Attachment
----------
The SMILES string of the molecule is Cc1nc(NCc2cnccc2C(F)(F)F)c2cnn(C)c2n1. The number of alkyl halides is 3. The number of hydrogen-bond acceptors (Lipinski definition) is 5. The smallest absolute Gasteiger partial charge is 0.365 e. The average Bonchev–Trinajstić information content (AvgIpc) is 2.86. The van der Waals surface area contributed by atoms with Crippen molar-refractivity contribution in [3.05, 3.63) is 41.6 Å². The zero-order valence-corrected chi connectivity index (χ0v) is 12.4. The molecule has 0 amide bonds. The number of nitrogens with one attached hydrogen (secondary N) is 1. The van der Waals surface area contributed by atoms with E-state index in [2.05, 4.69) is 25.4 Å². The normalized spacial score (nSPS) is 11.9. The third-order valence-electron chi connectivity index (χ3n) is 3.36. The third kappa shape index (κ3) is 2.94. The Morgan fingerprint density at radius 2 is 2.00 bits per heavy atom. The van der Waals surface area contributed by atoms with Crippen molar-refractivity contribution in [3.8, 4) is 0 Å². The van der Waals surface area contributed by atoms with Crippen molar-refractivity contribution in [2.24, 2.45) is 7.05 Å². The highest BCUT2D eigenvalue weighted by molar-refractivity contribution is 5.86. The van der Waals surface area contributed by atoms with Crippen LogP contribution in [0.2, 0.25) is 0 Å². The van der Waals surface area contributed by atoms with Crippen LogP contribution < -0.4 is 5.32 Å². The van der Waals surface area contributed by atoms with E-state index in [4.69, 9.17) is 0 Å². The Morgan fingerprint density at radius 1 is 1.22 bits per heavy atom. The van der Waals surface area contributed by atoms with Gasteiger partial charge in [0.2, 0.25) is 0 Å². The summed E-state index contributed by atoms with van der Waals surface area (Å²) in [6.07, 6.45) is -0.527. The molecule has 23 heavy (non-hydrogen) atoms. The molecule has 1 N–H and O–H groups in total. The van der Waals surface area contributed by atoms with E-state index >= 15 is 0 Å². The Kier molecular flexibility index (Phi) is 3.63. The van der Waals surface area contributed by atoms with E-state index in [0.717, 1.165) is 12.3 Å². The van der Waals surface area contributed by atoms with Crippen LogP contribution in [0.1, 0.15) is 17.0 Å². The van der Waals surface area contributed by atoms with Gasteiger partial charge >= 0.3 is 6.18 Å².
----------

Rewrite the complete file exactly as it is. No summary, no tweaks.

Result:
The SMILES string of the molecule is Cc1nc(NCc2cnccc2C(F)(F)F)c2cnn(C)c2n1. The number of alkyl halides is 3. The number of hydrogen-bond acceptors (Lipinski definition) is 5. The smallest absolute Gasteiger partial charge is 0.365 e. The average Bonchev–Trinajstić information content (AvgIpc) is 2.86. The van der Waals surface area contributed by atoms with Crippen molar-refractivity contribution in [3.05, 3.63) is 41.6 Å². The zero-order valence-corrected chi connectivity index (χ0v) is 12.4. The molecule has 0 amide bonds. The number of nitrogens with one attached hydrogen (secondary N) is 1. The van der Waals surface area contributed by atoms with E-state index in [2.05, 4.69) is 25.4 Å². The normalized spacial score (nSPS) is 11.9. The third-order valence-electron chi connectivity index (χ3n) is 3.36. The third kappa shape index (κ3) is 2.94. The Morgan fingerprint density at radius 2 is 2.00 bits per heavy atom. The van der Waals surface area contributed by atoms with Crippen molar-refractivity contribution in [3.8, 4) is 0 Å². The van der Waals surface area contributed by atoms with Crippen molar-refractivity contribution in [2.24, 2.45) is 7.05 Å². The highest BCUT2D eigenvalue weighted by molar-refractivity contribution is 5.86. The van der Waals surface area contributed by atoms with Crippen LogP contribution in [0.2, 0.25) is 0 Å². The van der Waals surface area contributed by atoms with Crippen LogP contribution < -0.4 is 5.32 Å². The van der Waals surface area contributed by atoms with E-state index in [4.69, 9.17) is 0 Å². The Morgan fingerprint density at radius 1 is 1.22 bits per heavy atom. The van der Waals surface area contributed by atoms with Gasteiger partial charge in [0.2, 0.25) is 0 Å². The summed E-state index contributed by atoms with van der Waals surface area (Å²) in [6.07, 6.45) is -0.527. The molecule has 23 heavy (non-hydrogen) atoms. The molecule has 1 N–H and O–H groups in total. The van der Waals surface area contributed by atoms with E-state index >= 15 is 0 Å². The Kier molecular flexibility index (Phi) is 3.63. The van der Waals surface area contributed by atoms with E-state index in [0.717, 1.165) is 12.3 Å². The van der Waals surface area contributed by atoms with Crippen LogP contribution in [0.1, 0.15) is 17.0 Å². The van der Waals surface area contributed by atoms with Gasteiger partial charge >= 0.3 is 6.18 Å².